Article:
Stamp-happy immigration officials, US CBP among the worst, love to consume passport pages with scatter-shot stamps. And then all those countries with full-page visas.
Needing additional passport pages is a great problem to have. I saw a Lebanese man in Dubai that had a passport about 3 inches tall, bursting with sets of new pages, and the immigration officer said he had seen even bigger ones.
The US State Dept is not so flexible, typically if the passport is in good condition they allow up to 3 sets of pages added, though that is up to consular discretion, and according to my experience yesterday in San Jose, Costa Rica, those who start out with the larger US passport, which is a no-cost option during application, may only be allowed to add 2 sets over time.
My current passport is from 2009 and immediately after getting it I added 1 set of pages before the fee went from free to $82. Since then I have been begging and cajoling immigration officers the world over to conserve pages, even by stamping over other stamps. Chinese immigration officers are especially helpful in this, they seem to relish stamping over others. But I was at the last few pages and needed a new set.
The standard process is to fill out the DS-4085 form online, send everything off and wait…currently 4-6 weeks. Or pay $60 plus return shipping to expedite and wait 2-3 weeks. It is possible to try for an appointment at a regional passport agency to get it done under 2 weeks. None of this waiting and shipping is good.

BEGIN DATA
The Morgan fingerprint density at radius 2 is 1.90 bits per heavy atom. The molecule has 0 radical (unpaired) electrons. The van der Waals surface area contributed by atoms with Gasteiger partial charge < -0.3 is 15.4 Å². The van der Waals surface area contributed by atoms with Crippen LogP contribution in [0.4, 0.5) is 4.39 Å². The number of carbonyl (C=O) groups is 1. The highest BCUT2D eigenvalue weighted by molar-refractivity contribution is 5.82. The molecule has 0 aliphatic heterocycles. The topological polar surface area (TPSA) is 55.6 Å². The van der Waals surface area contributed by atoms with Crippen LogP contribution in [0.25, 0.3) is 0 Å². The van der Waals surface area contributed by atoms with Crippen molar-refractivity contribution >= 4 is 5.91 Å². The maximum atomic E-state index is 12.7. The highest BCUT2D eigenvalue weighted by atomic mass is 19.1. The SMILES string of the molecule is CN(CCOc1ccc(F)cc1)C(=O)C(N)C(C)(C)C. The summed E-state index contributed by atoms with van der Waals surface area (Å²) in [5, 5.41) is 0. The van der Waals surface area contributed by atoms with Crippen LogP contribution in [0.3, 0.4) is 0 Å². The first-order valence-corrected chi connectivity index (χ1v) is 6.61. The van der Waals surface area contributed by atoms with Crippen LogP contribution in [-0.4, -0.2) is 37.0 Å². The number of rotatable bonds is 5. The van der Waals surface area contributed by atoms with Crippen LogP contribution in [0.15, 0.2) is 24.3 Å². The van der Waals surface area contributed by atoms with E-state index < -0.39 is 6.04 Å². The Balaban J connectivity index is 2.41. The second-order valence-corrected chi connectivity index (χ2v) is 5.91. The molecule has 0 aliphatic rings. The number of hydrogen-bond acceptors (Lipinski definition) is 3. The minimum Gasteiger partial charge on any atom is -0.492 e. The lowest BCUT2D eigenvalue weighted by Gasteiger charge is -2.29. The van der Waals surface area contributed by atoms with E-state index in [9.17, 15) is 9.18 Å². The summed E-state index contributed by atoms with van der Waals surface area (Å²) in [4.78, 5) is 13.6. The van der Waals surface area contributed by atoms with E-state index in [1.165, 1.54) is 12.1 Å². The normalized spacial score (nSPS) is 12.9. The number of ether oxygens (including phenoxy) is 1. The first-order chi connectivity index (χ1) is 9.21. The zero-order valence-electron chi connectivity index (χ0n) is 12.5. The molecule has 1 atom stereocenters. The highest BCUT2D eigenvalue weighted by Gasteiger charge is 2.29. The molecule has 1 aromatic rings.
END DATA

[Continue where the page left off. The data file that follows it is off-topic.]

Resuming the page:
Instead, make an appointment with American Citizen Services at a diplomatic mission when you are overseas and get it done on the spot. Each embassy and consulate does things differently, most, perhaps all, have an appointment system on their official website. Additional passport pages is considered a ‘routine service’ and so an appointment is required and that can be hard to get last-minute as slots are often limited and many only take appointments on limited days.
In my case I made an appointment at the US Embassy in San Jose, Costa Rica for 8 am.
I arrived 8:05 due to a major traffic jam and missed my slot so had to wait 25 minutes through an assortment of characters: 3 aging hippies that had had everything stolen, a middle-aged guy who kept not completely filling out his form, a women whose new passport had left off her middle name and was in hysterics about her upcoming trip back the US, a family in traditional religious clothing (Mennonite?) that had a new baby and had not checked the registration requirements since the prior baby five years ago, when the assumption was not yet that babies were imminent threats to the US. One poor guy was working the crowd by himself so not the most efficient operation.
Once seen I handed in my form and passport, made payment (USD or local, cash or credit) and had my passport back within 30 minutes.
Total investment: 2 hours of my time due to traffic, the $82 fee, $10 each way for taxis, and an interesting chat with the hippies. And I never had to trust the passport to the mail.
There is no requirement of residence or anything like that to visit American Citizen Services at any embassy or consulate. If they have appointments available you can book it.
If you have never visited an US embassy or consulate, or not recently, it is an eye-opening experience into the post-9/11 US security state, and an added bonus for going this route.